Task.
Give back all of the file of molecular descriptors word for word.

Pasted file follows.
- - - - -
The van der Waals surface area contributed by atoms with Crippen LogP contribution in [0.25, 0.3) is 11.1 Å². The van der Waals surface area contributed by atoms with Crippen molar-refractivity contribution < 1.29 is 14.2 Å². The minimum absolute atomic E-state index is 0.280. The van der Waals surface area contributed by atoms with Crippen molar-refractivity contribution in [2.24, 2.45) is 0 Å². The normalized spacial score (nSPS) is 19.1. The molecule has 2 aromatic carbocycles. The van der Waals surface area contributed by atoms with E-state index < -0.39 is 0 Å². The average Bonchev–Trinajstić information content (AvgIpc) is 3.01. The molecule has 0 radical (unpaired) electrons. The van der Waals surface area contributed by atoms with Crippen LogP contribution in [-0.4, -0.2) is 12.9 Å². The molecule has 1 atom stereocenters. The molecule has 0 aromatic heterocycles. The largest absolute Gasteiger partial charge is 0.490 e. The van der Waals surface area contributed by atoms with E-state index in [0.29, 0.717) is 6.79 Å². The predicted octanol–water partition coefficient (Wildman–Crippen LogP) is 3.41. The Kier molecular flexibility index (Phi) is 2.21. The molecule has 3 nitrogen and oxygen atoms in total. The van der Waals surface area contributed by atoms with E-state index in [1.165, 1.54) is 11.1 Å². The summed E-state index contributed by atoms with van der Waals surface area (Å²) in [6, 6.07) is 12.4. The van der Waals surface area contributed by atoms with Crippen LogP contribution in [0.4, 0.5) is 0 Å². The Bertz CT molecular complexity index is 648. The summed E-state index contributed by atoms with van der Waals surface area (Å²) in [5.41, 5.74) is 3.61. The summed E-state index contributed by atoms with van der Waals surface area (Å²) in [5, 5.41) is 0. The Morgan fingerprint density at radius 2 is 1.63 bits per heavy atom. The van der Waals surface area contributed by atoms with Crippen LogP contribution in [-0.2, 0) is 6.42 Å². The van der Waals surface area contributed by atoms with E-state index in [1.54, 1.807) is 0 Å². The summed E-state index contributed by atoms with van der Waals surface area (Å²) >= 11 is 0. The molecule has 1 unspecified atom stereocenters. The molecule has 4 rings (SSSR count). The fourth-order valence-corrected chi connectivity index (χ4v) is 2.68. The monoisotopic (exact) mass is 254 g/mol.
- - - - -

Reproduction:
The van der Waals surface area contributed by atoms with Crippen LogP contribution in [0.25, 0.3) is 11.1 Å². The van der Waals surface area contributed by atoms with Crippen molar-refractivity contribution < 1.29 is 14.2 Å². The minimum absolute atomic E-state index is 0.280. The van der Waals surface area contributed by atoms with Crippen molar-refractivity contribution in [2.24, 2.45) is 0 Å². The normalized spacial score (nSPS) is 19.1. The molecule has 2 aromatic carbocycles. The van der Waals surface area contributed by atoms with E-state index < -0.39 is 0 Å². The average Bonchev–Trinajstić information content (AvgIpc) is 3.01. The molecule has 0 radical (unpaired) electrons. The van der Waals surface area contributed by atoms with Crippen LogP contribution in [-0.4, -0.2) is 12.9 Å². The molecule has 1 atom stereocenters. The molecule has 0 aromatic heterocycles. The largest absolute Gasteiger partial charge is 0.490 e. The van der Waals surface area contributed by atoms with E-state index in [0.29, 0.717) is 6.79 Å². The predicted octanol–water partition coefficient (Wildman–Crippen LogP) is 3.41. The Kier molecular flexibility index (Phi) is 2.21. The molecule has 3 nitrogen and oxygen atoms in total. The van der Waals surface area contributed by atoms with E-state index in [1.165, 1.54) is 11.1 Å². The summed E-state index contributed by atoms with van der Waals surface area (Å²) in [6, 6.07) is 12.4. The van der Waals surface area contributed by atoms with Crippen LogP contribution in [0.4, 0.5) is 0 Å². The Bertz CT molecular complexity index is 648. The summed E-state index contributed by atoms with van der Waals surface area (Å²) in [5.41, 5.74) is 3.61. The summed E-state index contributed by atoms with van der Waals surface area (Å²) in [5, 5.41) is 0. The Morgan fingerprint density at radius 2 is 1.63 bits per heavy atom. The van der Waals surface area contributed by atoms with Crippen LogP contribution in [-0.2, 0) is 6.42 Å². The van der Waals surface area contributed by atoms with E-state index in [1.54, 1.807) is 0 Å². The summed E-state index contributed by atoms with van der Waals surface area (Å²) >= 11 is 0. The molecule has 1 unspecified atom stereocenters. The molecule has 4 rings (SSSR count). The fourth-order valence-corrected chi connectivity index (χ4v) is 2.68. The monoisotopic (exact) mass is 254 g/mol.